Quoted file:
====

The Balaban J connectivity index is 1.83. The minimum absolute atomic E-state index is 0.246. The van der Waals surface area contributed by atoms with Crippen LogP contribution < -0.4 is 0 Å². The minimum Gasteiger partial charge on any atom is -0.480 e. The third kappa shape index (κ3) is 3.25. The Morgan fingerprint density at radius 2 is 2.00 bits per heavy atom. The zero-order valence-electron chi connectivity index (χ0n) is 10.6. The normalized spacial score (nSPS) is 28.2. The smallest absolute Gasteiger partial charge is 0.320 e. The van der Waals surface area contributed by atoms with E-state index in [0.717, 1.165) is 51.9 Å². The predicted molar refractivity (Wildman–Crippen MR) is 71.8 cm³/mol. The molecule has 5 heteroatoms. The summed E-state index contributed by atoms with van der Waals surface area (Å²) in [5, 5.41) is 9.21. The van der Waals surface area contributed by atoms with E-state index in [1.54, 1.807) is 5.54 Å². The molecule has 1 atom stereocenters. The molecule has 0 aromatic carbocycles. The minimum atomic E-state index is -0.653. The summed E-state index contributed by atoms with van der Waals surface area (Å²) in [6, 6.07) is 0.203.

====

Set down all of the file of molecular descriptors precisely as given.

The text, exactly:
The Balaban J connectivity index is 1.83. The minimum absolute atomic E-state index is 0.246. The van der Waals surface area contributed by atoms with Crippen LogP contribution < -0.4 is 0 Å². The minimum Gasteiger partial charge on any atom is -0.480 e. The third kappa shape index (κ3) is 3.25. The Morgan fingerprint density at radius 2 is 2.00 bits per heavy atom. The zero-order valence-electron chi connectivity index (χ0n) is 10.6. The normalized spacial score (nSPS) is 28.2. The smallest absolute Gasteiger partial charge is 0.320 e. The van der Waals surface area contributed by atoms with E-state index in [0.717, 1.165) is 51.9 Å². The predicted molar refractivity (Wildman–Crippen MR) is 71.8 cm³/mol. The molecule has 5 heteroatoms. The summed E-state index contributed by atoms with van der Waals surface area (Å²) in [5, 5.41) is 9.21. The van der Waals surface area contributed by atoms with E-state index in [1.54, 1.807) is 5.54 Å². The molecule has 1 atom stereocenters. The molecule has 0 aromatic carbocycles. The minimum atomic E-state index is -0.653. The summed E-state index contributed by atoms with van der Waals surface area (Å²) in [6, 6.07) is 0.203.